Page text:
Process and Metaphor
Sarah Tremlett at The Poetics and Poetry Network of North West Universities Symposium January 2017
In January I was invited by Dr Judy Kendall of The University of Salford to take part in the Poetics and Poetry Network (of North West Universities) Symposium on the theme of Poetry Film. I gave an overview of the subject, discussing my own work and included artists such as Meriel Lland (who by great good fortune chanced to come along and was able to answer questions on her own work without any preparation!) and naturally featured work by Marc Neys.
With clearly a rich research community, thought-provoking content and insightful films, discussion flowed throughout the day. Dalia Neis introduced her research into cinepoetics in relation to wind, and the authorial challenges of voicing multiple roles in solo research projects. And thoughts on such as non-metaphorical poetry filmmaking rose to the surface, following my drawing attention to the subject in Marc’s work.
Helen Mort, Tom Jenks, Michael Symmons Roberts all gave insights into their working processes: Tom Jenks on working to a commission and how he achieved layerings of found sound and Michael Symmons Roberts interviewed by Martin Kratz revealed the intricacies of working between poetry and TV documentary – keep an eye out for one that is in production, potentially screening later this year. I was particularly interested in Helen Mort’s film Dear Alison – see below – and hearing her views on the process of making a poetry film in terms of rock climbing, landscape and voice. Both Judy Kendall (writing on the influence of Eastern poetry) and Helen are included in the forthcoming book.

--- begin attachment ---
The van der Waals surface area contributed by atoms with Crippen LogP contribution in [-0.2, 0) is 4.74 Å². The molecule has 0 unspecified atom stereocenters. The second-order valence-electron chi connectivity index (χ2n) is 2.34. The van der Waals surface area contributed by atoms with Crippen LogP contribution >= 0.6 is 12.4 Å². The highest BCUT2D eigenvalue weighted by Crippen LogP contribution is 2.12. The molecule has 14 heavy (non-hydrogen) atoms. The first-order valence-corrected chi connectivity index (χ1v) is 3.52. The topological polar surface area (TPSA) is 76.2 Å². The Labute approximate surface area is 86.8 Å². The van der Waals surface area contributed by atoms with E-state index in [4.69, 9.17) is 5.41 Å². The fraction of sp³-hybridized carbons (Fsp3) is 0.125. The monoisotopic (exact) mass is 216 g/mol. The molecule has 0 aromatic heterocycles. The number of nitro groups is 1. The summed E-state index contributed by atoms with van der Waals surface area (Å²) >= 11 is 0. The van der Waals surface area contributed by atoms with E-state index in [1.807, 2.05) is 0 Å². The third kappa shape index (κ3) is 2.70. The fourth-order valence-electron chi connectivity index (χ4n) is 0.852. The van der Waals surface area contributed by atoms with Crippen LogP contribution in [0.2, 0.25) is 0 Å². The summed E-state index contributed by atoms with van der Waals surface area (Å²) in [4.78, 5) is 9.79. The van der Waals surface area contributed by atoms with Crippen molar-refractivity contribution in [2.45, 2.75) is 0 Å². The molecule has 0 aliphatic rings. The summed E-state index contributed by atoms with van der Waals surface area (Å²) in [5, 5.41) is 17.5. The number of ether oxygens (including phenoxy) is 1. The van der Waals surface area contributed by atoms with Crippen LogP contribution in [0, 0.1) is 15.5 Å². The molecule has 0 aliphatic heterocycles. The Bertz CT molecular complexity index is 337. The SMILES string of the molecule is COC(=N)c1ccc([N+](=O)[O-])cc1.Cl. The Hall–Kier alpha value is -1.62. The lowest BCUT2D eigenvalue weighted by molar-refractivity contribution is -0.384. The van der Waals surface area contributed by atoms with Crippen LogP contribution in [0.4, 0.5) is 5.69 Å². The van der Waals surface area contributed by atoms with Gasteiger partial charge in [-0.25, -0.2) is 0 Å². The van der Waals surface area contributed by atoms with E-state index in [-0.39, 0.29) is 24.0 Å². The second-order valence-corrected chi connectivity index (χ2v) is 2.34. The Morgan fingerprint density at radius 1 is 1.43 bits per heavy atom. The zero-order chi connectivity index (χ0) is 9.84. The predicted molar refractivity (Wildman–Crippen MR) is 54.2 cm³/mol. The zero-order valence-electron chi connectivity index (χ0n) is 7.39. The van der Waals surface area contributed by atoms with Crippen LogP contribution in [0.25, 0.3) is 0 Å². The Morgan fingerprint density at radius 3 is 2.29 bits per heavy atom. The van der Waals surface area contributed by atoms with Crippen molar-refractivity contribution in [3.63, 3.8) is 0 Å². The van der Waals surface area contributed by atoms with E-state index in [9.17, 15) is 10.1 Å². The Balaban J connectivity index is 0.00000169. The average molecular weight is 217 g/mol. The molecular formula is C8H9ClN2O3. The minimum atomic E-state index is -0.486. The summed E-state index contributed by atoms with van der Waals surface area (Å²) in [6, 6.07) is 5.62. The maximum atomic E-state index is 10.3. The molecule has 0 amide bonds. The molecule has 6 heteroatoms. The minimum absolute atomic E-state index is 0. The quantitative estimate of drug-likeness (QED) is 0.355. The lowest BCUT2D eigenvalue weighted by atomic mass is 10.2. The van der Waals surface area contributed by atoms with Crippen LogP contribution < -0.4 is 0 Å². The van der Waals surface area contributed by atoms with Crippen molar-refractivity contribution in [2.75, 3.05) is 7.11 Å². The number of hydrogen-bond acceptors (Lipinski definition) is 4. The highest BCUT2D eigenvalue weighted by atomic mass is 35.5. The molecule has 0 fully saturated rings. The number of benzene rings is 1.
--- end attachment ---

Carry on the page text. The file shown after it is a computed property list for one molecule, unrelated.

In terms of listening to discussions on process, for me, the stories about making stories – the ‘what really happened’ revelations of any story-makers, the happy accidents and the forced choices of poetry filmmaking are as fascinating as the final, ‘finished’ result. And of course what is so liberating about poetry films is that there is no absolute structure and no absolute finishing point; even if they serve as political flares or contain dramatic narrative they are often (and are allowed to be) emotional archaeology: fissures of feeling caught in mid-flight – not only a point in time and space but also a reading of the healthy functioning of the soul.